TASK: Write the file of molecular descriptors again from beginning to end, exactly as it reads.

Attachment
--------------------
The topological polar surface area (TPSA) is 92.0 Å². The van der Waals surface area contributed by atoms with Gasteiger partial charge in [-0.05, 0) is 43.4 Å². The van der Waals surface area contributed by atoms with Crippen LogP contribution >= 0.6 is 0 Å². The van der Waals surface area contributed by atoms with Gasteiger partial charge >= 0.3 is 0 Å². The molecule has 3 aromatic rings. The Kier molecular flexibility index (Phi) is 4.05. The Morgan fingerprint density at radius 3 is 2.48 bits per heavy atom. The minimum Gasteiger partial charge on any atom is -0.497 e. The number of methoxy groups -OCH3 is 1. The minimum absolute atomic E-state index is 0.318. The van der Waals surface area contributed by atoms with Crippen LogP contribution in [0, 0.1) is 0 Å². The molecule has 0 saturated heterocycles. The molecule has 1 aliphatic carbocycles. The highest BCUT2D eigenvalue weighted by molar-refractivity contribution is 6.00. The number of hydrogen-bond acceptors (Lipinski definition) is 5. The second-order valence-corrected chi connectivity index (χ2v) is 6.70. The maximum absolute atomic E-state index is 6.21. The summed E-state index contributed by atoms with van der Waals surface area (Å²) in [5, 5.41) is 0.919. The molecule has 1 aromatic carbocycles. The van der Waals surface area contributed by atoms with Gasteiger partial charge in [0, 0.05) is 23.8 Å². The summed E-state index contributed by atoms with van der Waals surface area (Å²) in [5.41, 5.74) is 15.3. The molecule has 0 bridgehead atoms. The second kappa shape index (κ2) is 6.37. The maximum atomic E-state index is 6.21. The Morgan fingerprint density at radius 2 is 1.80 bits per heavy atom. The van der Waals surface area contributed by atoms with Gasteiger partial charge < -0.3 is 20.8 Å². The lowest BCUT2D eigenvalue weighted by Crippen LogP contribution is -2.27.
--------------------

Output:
The topological polar surface area (TPSA) is 92.0 Å². The van der Waals surface area contributed by atoms with Gasteiger partial charge in [-0.05, 0) is 43.4 Å². The van der Waals surface area contributed by atoms with Crippen LogP contribution >= 0.6 is 0 Å². The van der Waals surface area contributed by atoms with Gasteiger partial charge >= 0.3 is 0 Å². The molecule has 3 aromatic rings. The Kier molecular flexibility index (Phi) is 4.05. The Morgan fingerprint density at radius 3 is 2.48 bits per heavy atom. The minimum Gasteiger partial charge on any atom is -0.497 e. The number of methoxy groups -OCH3 is 1. The minimum absolute atomic E-state index is 0.318. The van der Waals surface area contributed by atoms with Crippen LogP contribution in [0, 0.1) is 0 Å². The molecule has 0 saturated heterocycles. The molecule has 1 aliphatic carbocycles. The highest BCUT2D eigenvalue weighted by molar-refractivity contribution is 6.00. The number of hydrogen-bond acceptors (Lipinski definition) is 5. The second-order valence-corrected chi connectivity index (χ2v) is 6.70. The maximum absolute atomic E-state index is 6.21. The summed E-state index contributed by atoms with van der Waals surface area (Å²) in [5, 5.41) is 0.919. The molecule has 1 aromatic carbocycles. The van der Waals surface area contributed by atoms with Gasteiger partial charge in [0, 0.05) is 23.8 Å². The summed E-state index contributed by atoms with van der Waals surface area (Å²) in [5.41, 5.74) is 15.3. The molecule has 0 bridgehead atoms. The second kappa shape index (κ2) is 6.37. The maximum atomic E-state index is 6.21. The Morgan fingerprint density at radius 2 is 1.80 bits per heavy atom. The van der Waals surface area contributed by atoms with Gasteiger partial charge < -0.3 is 20.8 Å². The lowest BCUT2D eigenvalue weighted by Crippen LogP contribution is -2.27.